Kingston HyperX Pulsefire FPS gaming mouse review: For the plug-n-play gamer

I enjoyed my time with the Pulsefire, but at an asking price of Rs 3,999, I’m not sure if I can wholeheartedly recommend it to a gamer.

Kingston is a well-established brand in the PC space and has plenty of chops in the gaming world. It’s headsets are excellent and if its recently released HyperX Alloy Elite keyboard is anything to go by, the peripherals are only going to get better.

Today, we’re looking at the HyperX Pulsefire gaming mouse, which promises a hassle-free, no-frills gaming mouse which packs in the essentials at a reasonable price. Does it deliver?

Kingston HyperX Pulsefire FPS gaming mouse review: For the plug-n-play gamer

The Pulsefire's profile is very similar to that of Razer's iconic DeathAdder

The first thing that hit me when I unboxed the Pulsefire FPS was its striking similarity to my beloved Razer DeathAdder. I make no bones about the fact that I love my 2013 DeathAdder, and if the Pulsefire is aping the design, it better one-up that stellar piece of hardware.

The Pulsefire is as barebones as it’s possible for a gaming mouse to get. You get a six-button layout (left and right click, scroll, two thumb switches and a DPI switch), features a braided cable and an excellent Pixart 3310 sensor. The only upgrade from 2013’s DeathAdder is the addition of a dedicated DPI switch.

In terms of feel, the mouse is a little more boxy when compared to the free-flowing awesomeness of the DeathAdder. The left and right sides feel more, for lack of a better word, vertical. Personally, I prefer the DeathAdder, but then again, I’ve been using that mouse every single day for over three years, and I’m unlikely to like anything else.

In terms of aesthetics, this is a black mouse with red accents around the scroll wheel and a glowing HyperX under you palm at the back. The DPI button changes colour.

DPI tops out at 3,200, but don’t let that number dishearten you. Yes, gaming mice routinely hit the 8,000+ DPI mark – some hit 16,000+ – but few gamers need anything beyond 3,200. I myself play at about 800-1,000 DPI, so the Pulsefire was perfect fine for my needs. The dedicated DPI button lets you switch DPI in steps: 400, 800, 1,600, 3,200. An indicator LED embedded in the button changes colour to indicate the DPI mode.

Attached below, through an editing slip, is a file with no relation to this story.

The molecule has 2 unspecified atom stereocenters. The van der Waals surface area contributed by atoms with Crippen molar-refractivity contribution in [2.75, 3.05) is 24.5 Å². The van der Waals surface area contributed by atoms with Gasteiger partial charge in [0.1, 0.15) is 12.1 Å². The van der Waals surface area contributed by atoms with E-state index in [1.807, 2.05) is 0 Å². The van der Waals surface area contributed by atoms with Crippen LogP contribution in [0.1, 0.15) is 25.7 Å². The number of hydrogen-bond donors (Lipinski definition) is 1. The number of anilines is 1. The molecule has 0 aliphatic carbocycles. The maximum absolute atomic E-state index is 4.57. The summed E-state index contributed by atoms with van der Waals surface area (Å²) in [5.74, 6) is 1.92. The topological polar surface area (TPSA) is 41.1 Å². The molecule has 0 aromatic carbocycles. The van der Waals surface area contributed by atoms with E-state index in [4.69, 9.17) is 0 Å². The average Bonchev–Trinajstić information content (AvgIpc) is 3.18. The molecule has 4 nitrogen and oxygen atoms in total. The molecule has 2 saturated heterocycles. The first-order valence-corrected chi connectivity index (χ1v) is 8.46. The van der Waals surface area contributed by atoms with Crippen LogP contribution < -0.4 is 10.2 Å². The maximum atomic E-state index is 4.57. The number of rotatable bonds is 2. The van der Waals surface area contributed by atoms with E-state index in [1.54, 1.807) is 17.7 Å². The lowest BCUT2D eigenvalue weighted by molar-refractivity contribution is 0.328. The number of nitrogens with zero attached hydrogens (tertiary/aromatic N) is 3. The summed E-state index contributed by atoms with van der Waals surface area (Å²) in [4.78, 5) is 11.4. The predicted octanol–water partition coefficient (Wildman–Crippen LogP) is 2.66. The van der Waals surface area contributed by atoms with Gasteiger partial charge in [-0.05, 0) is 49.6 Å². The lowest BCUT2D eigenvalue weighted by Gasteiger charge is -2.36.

Kingston HyperX Pulsefire 720

That sensor is precise and tracks beautifully. I used it on a variety of surfaces, including grippy and smooth mousepads and a plain wooden table. The mouse tracked accurately on all the surfaces and never interfered with my game. Lift-off detection was also very good.

I enjoyed my time with the Pulsefire, but at an asking price of Rs 3,999, I’m not sure if I can wholeheartedly recommend it to a gamer.

The Razer DeathAdder 2013 Essential is available for the same price, features better ergonomics and a better sensor (6,400 DPI 4G sensor). For Rs 4,400, you’ll get the spectacular Razer DeathAdder Elite which features RGB lighting and a 16,000 DPI sensor.

Even if you’re on a budget, Logitech’s G402 Hyperion Fury is a great option for two-thirds of the price. The 402 comes with 8 programmable buttons and an excellent, 4,000 DPI sensor.

While the HyperX Pulsefire FPS can be had for around Rs 3,600 on Amazon, it sits at that odd price point where you can spend just a little more to get a spectacular mouse or a little less to get a comparable (or better) option.

It’s a great mouse, but it’s also a little overpriced for what’s on offer. If you can get it for around Rs 3,000, it might be worth picking up.

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